By Johnny Wills email: email@example.com | Jan 18, 2013 02:21 PM EST
Internet activist Kim Dotcom has announced the launch of Mega.co.nz, a successor to the popular Megaupload service that was shut down by U.S. authorities in 2012.
While preparations are underway for the launch, Dotcom revealed some interesting features of the new venture, promising a secure file-sharing platform and free 50GB of cloud storage for every user.
"#Mega will have very generous limits for free users. For example you get 50GB storage for free ;-)," Dotcom tweeted on Jan. 17.
Mega's 50GB of free cloud storage offer for its users is more than generous and significantly higher than what competitors have to offer. Dropbox offers just 2GB of free storage, Google Drive offers 5GB, and Microsoft's SkyDrive lowered its free offering to 7GB.
Giving an edge over other cloud storage services, Mega utilizes 2048-bit RSA encryption to secure data and support download resuming, along with support for parallel batch uploading and downloading.
Kim Dotcom tweeted that he also wanted to give former premium members at the original Megaupload, a premium status on Mega. Unfortunately, the lawyers advised him that it is not possible at the moment.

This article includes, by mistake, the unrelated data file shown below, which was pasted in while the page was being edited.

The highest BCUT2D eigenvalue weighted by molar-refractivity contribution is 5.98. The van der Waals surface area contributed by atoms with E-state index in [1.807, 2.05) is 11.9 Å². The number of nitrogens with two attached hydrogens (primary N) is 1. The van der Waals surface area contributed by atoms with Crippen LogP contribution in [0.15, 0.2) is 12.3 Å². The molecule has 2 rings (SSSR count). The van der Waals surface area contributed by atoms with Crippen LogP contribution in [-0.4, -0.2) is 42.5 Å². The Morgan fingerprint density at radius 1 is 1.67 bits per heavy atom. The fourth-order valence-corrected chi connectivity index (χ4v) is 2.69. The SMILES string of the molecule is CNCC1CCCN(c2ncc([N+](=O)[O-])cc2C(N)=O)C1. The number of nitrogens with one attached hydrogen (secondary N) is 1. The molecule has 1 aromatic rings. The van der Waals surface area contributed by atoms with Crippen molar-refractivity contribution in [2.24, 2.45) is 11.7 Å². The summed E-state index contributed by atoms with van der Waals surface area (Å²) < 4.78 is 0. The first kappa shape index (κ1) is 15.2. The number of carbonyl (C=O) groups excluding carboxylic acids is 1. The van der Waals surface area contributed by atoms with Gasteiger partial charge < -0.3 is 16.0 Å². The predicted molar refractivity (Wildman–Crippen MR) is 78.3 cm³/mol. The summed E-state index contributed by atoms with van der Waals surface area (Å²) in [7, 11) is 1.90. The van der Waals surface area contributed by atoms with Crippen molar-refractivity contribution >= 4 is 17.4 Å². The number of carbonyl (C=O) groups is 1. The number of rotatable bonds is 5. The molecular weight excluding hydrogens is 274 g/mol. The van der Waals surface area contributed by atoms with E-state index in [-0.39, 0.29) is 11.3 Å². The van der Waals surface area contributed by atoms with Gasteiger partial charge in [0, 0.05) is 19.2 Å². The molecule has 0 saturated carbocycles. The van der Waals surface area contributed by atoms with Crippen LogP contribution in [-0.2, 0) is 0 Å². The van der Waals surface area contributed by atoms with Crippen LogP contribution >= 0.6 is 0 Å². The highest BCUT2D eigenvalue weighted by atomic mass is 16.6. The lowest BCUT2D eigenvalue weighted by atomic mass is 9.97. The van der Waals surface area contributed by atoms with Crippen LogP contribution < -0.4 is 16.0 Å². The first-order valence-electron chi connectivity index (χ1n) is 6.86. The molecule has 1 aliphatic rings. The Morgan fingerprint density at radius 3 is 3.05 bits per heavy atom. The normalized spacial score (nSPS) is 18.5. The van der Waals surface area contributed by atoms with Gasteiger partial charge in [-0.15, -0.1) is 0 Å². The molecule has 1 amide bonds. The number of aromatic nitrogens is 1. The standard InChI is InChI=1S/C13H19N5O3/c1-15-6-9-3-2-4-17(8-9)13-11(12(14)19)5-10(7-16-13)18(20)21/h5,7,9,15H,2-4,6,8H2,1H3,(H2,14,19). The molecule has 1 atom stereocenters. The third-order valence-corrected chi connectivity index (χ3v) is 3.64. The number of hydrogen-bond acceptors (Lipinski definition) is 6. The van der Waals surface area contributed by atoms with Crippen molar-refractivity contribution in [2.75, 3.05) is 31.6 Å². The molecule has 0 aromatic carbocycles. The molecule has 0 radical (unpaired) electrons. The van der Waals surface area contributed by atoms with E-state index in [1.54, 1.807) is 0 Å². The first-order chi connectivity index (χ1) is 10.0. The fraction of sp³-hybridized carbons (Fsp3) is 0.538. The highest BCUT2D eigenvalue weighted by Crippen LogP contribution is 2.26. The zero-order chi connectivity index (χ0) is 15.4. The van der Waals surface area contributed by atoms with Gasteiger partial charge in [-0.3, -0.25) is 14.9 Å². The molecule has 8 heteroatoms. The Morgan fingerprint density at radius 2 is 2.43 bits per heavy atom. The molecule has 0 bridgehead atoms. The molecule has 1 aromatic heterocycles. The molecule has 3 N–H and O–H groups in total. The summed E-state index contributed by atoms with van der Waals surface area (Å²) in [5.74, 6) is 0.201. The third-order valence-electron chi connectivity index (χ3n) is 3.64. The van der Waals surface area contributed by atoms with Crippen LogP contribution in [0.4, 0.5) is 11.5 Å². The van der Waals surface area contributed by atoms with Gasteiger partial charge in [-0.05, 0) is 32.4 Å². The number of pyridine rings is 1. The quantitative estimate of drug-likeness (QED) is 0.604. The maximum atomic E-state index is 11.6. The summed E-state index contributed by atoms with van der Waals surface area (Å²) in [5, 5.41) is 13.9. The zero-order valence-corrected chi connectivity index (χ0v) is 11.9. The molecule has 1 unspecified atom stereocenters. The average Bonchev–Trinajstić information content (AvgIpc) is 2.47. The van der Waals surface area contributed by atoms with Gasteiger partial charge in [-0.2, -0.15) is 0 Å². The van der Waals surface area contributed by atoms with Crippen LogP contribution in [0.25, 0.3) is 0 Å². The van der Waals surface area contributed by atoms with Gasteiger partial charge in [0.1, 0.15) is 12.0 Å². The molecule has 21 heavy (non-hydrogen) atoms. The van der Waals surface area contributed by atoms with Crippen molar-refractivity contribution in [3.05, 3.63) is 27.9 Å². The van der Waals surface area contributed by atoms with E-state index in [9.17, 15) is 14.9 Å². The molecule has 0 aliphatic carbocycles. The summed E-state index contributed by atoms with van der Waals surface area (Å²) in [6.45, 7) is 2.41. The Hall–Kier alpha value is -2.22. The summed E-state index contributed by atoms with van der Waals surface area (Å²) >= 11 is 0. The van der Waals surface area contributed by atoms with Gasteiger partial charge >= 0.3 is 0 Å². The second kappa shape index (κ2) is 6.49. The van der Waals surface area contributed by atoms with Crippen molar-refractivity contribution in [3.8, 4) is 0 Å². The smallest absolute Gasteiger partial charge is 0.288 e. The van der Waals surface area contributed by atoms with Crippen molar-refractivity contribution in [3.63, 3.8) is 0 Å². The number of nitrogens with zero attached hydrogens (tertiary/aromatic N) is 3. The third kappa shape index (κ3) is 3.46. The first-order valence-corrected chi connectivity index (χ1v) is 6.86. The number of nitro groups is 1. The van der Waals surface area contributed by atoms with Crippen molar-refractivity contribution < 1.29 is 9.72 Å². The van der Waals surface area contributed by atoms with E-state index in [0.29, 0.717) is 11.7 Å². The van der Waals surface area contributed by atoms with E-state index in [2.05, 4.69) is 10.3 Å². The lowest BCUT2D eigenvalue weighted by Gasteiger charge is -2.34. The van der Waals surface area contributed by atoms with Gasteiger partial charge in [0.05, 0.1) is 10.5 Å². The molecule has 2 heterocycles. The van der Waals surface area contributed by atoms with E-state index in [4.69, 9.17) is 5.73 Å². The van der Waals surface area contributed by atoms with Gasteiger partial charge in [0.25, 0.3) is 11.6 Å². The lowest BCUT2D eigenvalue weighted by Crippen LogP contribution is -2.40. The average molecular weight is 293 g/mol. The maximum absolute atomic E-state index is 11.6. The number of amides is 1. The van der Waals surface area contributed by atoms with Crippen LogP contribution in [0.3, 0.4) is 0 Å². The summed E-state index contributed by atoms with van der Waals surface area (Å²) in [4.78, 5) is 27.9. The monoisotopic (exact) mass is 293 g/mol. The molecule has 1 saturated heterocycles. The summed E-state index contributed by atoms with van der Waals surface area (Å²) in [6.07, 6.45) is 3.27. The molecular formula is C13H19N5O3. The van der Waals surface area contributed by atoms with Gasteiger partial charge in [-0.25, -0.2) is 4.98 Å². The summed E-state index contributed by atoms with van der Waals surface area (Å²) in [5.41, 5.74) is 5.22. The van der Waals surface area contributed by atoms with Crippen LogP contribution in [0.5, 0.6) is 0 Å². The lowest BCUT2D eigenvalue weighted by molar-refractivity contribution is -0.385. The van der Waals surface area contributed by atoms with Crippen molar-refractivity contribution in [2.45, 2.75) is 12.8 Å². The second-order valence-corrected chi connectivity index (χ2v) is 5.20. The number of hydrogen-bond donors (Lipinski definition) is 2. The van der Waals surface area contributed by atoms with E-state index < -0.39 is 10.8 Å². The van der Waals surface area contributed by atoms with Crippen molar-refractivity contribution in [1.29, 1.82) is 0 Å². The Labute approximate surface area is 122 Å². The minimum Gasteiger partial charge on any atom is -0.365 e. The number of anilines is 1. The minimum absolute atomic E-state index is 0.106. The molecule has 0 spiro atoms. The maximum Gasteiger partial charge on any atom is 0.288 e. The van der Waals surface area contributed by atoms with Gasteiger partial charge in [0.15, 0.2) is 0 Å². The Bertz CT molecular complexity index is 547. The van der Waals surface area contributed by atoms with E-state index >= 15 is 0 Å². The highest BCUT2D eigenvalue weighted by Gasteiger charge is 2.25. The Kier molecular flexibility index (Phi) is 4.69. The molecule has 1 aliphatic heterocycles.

In another tweet, Dotcom revealed that Mega is working with the Electronic Frontier Foundation to help Megaupload users get access to their files. To make the transfer, it will need court permission. If Dotcom gets legal approval, Megaupload users will get their files and premium status.
The Internet tycoon will launch the new Web site at his Auckland mansion on Sunday, Jan. 20, which is the same venue and day when he was arrested exactly a year ago after being charged in the world's biggest online piracy case.
Dotcom's initial plans were to use the URL me.ga for the new service. However, the government of Gabon opposed the use of .ga domain and Dotcom had to change plans. Dotcom revealed that New Zealand will be the home of Mega.co.nz, which is registered through Melbourne-based domain registrar Instra.